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Caper Cicero Conjunctive English Greek Imperfect Indicative Latin Note Ovid Perf Phocas Plaut Plautus Plin Plur Pres Present Priscian Sall Sing Terent Varro Virg ablative according accusative active adjective ancients belong called case cases common commonly compounds conjugation consul dative declension declined denote derived different e. g. Cic elsewhere fails father feminine find first followed following follows formed found future gender generally genitive gerunds governed great ibid infinitive joined latter learned long love loved make masculine means names negotium neuter nominative noun nouns number occurs omitted order participle particularly partly passive past pater perfect perhaps person place plural predicate prepositions pronounced pronouns properly read same says second seems sense sentence short singular sometimes sound stand subject substantive supine take tenses termination thing third thou three time understood used usual verb verbs vowel whence word words
Page 386 - Cum autem duobus modis, id est aut vi aut fraude, fiat injuria, fraus quasi vulpeculae, vis leonis videtur: utrumque homine alienissimum, sed fraus odio digna majore. Totius autem injustitiae nulla capitalior est quam eorum qui, cum maxime fallunt, id agunt ut viri boni esse videantur.
Page 351 - Pseud. 1. 1. 3, duorum labori ego hominum parsissem lubens, mei, te rogandi, et tui, respondendi mihi, for meo and tuo sc.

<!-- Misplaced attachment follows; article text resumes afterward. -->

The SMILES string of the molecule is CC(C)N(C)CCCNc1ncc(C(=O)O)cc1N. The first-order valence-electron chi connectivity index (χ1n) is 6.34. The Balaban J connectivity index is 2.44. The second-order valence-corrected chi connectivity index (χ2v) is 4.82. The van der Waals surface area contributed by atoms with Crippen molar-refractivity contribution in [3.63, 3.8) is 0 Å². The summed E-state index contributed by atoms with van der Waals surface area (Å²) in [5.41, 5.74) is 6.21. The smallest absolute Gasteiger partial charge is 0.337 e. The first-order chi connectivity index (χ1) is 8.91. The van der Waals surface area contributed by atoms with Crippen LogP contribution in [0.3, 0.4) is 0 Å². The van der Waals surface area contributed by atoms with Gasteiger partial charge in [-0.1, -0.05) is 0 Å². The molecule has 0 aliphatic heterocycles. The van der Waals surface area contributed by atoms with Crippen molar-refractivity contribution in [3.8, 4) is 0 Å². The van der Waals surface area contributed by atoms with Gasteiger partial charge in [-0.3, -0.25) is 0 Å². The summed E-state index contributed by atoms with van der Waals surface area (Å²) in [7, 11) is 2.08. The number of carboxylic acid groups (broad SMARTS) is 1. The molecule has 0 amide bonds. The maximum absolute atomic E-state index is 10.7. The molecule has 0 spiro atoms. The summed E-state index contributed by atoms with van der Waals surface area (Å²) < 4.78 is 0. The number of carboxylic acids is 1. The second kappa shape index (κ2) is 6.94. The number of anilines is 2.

Page 335 - Si tu et Tullia, lux nostra, valetis, ego et suavissimus Cicero valemus.
Page 272 - Rheni : according to the rule that when two substantives come together the latter is put in the genitive : in these latter cases, however, the proper noun stands after the other.
Page 97 - Latin numerals, quatuor, four ; quinque, five ; sex, six ; septem, seven ; octo, eight ; novem, nine ; decem, ten ; undecim, eleven ; duodecim, twelve ; tredecim, thirteen...
Page 66 - View or scheme of the five modes of declension : except that Greek words and neuters are omitted : the nominative singular also does not appear in its various forms.
Page 363 - ... utcumque erit, iuvabit tamen rerum gestarum memoriae principis terrarum populi pro virili parte et ipsum consuluisse ; et si in tanta scriptorum turba mea fama in obscuro...
Page 18 - In polysyllables the penultime is accented if the syllable be long, but in all other cases the accent is laid upon the antepenultime. There can be no doubt, that this custom produces a pronunciation entirely different from the Latin. With them, the accent and quantity were regulated on distinct principles, and the accent might fall on a short vowel without affecting its quantity : with us, accent and quantity are in many instances confounded. With them, the sound of the long and short vowels, though...